1. As always, I enjoyed reading what you wrote. And as usual, I agree with your position and find it mirrors my own online interaction- I enjoyed recalling lunch and how much fun that was, I was jealous I missed Kelly (though I had drinks with Heather that night after we had lunch) and then I watched the video (because it was there and I wanted to have the total experience of Getting Less Done) when it occurred to me that the guy who wrote and performed the poem “look up” and then posted it to YouTube is either into irony in a BIG way or is a huge hypocrite….

  2. Good read Todd. Yeah, I don’t think people who are not digitally connected get it. If you are on your phone, you could be doing anything – work included. It’s an extension of who we are right now, for good or for bad. It’s what it is. I do my best to disconnect from time to time but it’s hard. I have a constant need for information and that need is filled by that little computer that sits in my pocket most of the time.

    1. Patrick, there was a time when everyone on the train was reading a newspaper to satisfy the same curiosity about the world that you have. It’s just a different medium.

  3. This is a really good piece @tcar and well timed. I’m getting a little tired of being guilted by others into thinking I’m rude or don’t care about the people in front of me in preference to whatever conversations (or matters of importance) are going on via my devices. I’ll decide what’s the most important thing to me, or most in need of my attention, not some narcissistic guilt tripper, or a trendy hashtag. Anyone who doesn’t accept that of me and my values holds a rapidly diminishing place on my friends list.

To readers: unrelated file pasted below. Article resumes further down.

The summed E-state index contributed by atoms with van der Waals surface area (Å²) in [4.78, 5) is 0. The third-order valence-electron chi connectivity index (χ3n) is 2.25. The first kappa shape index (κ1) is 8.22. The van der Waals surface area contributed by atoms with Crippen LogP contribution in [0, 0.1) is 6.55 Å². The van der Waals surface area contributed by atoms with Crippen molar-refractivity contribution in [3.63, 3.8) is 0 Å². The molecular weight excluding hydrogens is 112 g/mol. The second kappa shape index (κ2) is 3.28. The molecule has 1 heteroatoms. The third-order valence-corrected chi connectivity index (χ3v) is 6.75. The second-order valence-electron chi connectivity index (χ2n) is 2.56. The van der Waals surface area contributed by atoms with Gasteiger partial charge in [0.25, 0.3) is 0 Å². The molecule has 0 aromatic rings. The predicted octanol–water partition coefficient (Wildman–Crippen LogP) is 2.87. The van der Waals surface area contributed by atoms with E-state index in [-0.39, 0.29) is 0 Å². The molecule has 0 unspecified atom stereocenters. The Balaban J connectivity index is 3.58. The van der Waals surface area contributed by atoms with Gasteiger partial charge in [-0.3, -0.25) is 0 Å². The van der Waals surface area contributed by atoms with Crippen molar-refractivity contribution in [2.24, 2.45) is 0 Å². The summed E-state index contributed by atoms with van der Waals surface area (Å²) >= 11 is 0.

4. Fantastic post @tcar, thank you for expressing something I feel too, so cleanly. Having been an online pioneer myself, I constantly marvel at how it’s just part of mass adoption to attack the “new channel/tech” without thinking about it. As you point out, the method of communication has little to say about what I, you, or anyone brings to it. I can be real, serious, and caring online, phone or f2f, the channel is immaterial. I think, though, that most people treat the new as frivolous at first because their comfort level isn’t high enough to interact as deeply as they might with a technology that’s more mature and familiar—but this has nothing to do with the tech. I say this from a lot of experience. I mentor people of all ages on how to interact deeply and unusually online, so it’s a real think that some people, many people who aren’t native, have to learn. What’s interesting to me is that they have to learn for the first time because “social stuff” is unconscious for most people.